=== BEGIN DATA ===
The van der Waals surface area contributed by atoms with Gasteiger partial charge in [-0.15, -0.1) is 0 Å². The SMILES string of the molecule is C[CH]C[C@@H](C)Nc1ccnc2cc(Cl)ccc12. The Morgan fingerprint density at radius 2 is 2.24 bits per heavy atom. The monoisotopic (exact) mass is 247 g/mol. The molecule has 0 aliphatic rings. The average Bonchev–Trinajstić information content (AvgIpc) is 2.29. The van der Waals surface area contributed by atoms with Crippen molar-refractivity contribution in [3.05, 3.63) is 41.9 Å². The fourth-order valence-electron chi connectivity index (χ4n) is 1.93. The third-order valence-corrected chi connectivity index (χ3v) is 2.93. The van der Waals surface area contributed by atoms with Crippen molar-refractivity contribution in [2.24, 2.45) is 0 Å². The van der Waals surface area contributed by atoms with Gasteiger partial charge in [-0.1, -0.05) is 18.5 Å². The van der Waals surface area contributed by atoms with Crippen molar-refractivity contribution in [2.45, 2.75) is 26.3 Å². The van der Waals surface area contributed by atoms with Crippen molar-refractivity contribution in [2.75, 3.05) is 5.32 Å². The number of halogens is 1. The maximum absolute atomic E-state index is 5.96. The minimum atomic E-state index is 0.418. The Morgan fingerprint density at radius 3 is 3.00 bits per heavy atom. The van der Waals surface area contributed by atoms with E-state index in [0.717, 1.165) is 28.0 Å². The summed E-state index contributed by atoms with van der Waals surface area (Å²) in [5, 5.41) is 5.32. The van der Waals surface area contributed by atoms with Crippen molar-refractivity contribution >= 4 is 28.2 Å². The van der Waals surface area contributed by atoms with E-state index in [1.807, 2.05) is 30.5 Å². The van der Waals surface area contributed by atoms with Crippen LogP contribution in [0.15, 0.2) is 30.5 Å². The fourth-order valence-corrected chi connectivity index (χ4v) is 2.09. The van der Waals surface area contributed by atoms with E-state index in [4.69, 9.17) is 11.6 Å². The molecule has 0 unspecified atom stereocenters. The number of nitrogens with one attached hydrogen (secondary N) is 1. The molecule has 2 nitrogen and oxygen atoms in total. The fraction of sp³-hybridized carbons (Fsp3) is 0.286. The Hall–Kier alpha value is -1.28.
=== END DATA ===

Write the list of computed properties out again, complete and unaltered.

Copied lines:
The van der Waals surface area contributed by atoms with Gasteiger partial charge in [-0.15, -0.1) is 0 Å². The SMILES string of the molecule is C[CH]C[C@@H](C)Nc1ccnc2cc(Cl)ccc12. The Morgan fingerprint density at radius 2 is 2.24 bits per heavy atom. The monoisotopic (exact) mass is 247 g/mol. The molecule has 0 aliphatic rings. The average Bonchev–Trinajstić information content (AvgIpc) is 2.29. The van der Waals surface area contributed by atoms with Crippen molar-refractivity contribution in [3.05, 3.63) is 41.9 Å². The fourth-order valence-electron chi connectivity index (χ4n) is 1.93. The third-order valence-corrected chi connectivity index (χ3v) is 2.93. The van der Waals surface area contributed by atoms with Crippen molar-refractivity contribution in [2.24, 2.45) is 0 Å². The van der Waals surface area contributed by atoms with Gasteiger partial charge in [-0.1, -0.05) is 18.5 Å². The van der Waals surface area contributed by atoms with Crippen molar-refractivity contribution in [2.45, 2.75) is 26.3 Å². The van der Waals surface area contributed by atoms with Crippen molar-refractivity contribution in [2.75, 3.05) is 5.32 Å². The number of halogens is 1. The maximum absolute atomic E-state index is 5.96. The minimum atomic E-state index is 0.418. The Morgan fingerprint density at radius 3 is 3.00 bits per heavy atom. The van der Waals surface area contributed by atoms with E-state index in [0.717, 1.165) is 28.0 Å². The summed E-state index contributed by atoms with van der Waals surface area (Å²) in [5, 5.41) is 5.32. The van der Waals surface area contributed by atoms with Crippen molar-refractivity contribution >= 4 is 28.2 Å². The van der Waals surface area contributed by atoms with E-state index in [1.807, 2.05) is 30.5 Å². The van der Waals surface area contributed by atoms with Crippen LogP contribution in [0.15, 0.2) is 30.5 Å². The fourth-order valence-corrected chi connectivity index (χ4v) is 2.09. The van der Waals surface area contributed by atoms with E-state index in [4.69, 9.17) is 11.6 Å². The molecule has 0 unspecified atom stereocenters. The number of nitrogens with one attached hydrogen (secondary N) is 1. The molecule has 2 nitrogen and oxygen atoms in total. The fraction of sp³-hybridized carbons (Fsp3) is 0.286. The Hall–Kier alpha value is -1.28.